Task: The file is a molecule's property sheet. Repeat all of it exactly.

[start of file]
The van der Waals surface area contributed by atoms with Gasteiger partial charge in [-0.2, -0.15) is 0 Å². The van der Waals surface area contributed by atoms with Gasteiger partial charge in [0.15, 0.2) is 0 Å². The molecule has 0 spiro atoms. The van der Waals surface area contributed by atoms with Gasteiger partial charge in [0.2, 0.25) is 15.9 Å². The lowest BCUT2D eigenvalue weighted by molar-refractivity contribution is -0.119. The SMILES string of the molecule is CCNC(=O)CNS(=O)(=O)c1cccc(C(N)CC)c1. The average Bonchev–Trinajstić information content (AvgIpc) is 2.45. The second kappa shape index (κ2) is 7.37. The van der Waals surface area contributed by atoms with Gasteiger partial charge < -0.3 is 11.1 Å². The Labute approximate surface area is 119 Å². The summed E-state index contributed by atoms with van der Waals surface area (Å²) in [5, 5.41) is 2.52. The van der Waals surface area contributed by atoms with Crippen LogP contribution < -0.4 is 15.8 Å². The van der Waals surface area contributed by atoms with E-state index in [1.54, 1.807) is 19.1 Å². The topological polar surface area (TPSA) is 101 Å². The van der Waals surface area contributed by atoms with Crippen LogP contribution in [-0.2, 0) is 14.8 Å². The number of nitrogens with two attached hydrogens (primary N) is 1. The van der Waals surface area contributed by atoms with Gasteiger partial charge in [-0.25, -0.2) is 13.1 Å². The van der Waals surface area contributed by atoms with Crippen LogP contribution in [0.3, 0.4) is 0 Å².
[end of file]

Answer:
The van der Waals surface area contributed by atoms with Gasteiger partial charge in [-0.2, -0.15) is 0 Å². The van der Waals surface area contributed by atoms with Gasteiger partial charge in [0.15, 0.2) is 0 Å². The molecule has 0 spiro atoms. The van der Waals surface area contributed by atoms with Gasteiger partial charge in [0.2, 0.25) is 15.9 Å². The lowest BCUT2D eigenvalue weighted by molar-refractivity contribution is -0.119. The SMILES string of the molecule is CCNC(=O)CNS(=O)(=O)c1cccc(C(N)CC)c1. The average Bonchev–Trinajstić information content (AvgIpc) is 2.45. The second kappa shape index (κ2) is 7.37. The van der Waals surface area contributed by atoms with Gasteiger partial charge < -0.3 is 11.1 Å². The Labute approximate surface area is 119 Å². The summed E-state index contributed by atoms with van der Waals surface area (Å²) in [5, 5.41) is 2.52. The van der Waals surface area contributed by atoms with Crippen LogP contribution < -0.4 is 15.8 Å². The van der Waals surface area contributed by atoms with E-state index in [1.54, 1.807) is 19.1 Å². The topological polar surface area (TPSA) is 101 Å². The van der Waals surface area contributed by atoms with Crippen LogP contribution in [-0.2, 0) is 14.8 Å². The number of nitrogens with two attached hydrogens (primary N) is 1. The van der Waals surface area contributed by atoms with Gasteiger partial charge in [-0.25, -0.2) is 13.1 Å². The van der Waals surface area contributed by atoms with Crippen LogP contribution in [0.3, 0.4) is 0 Å².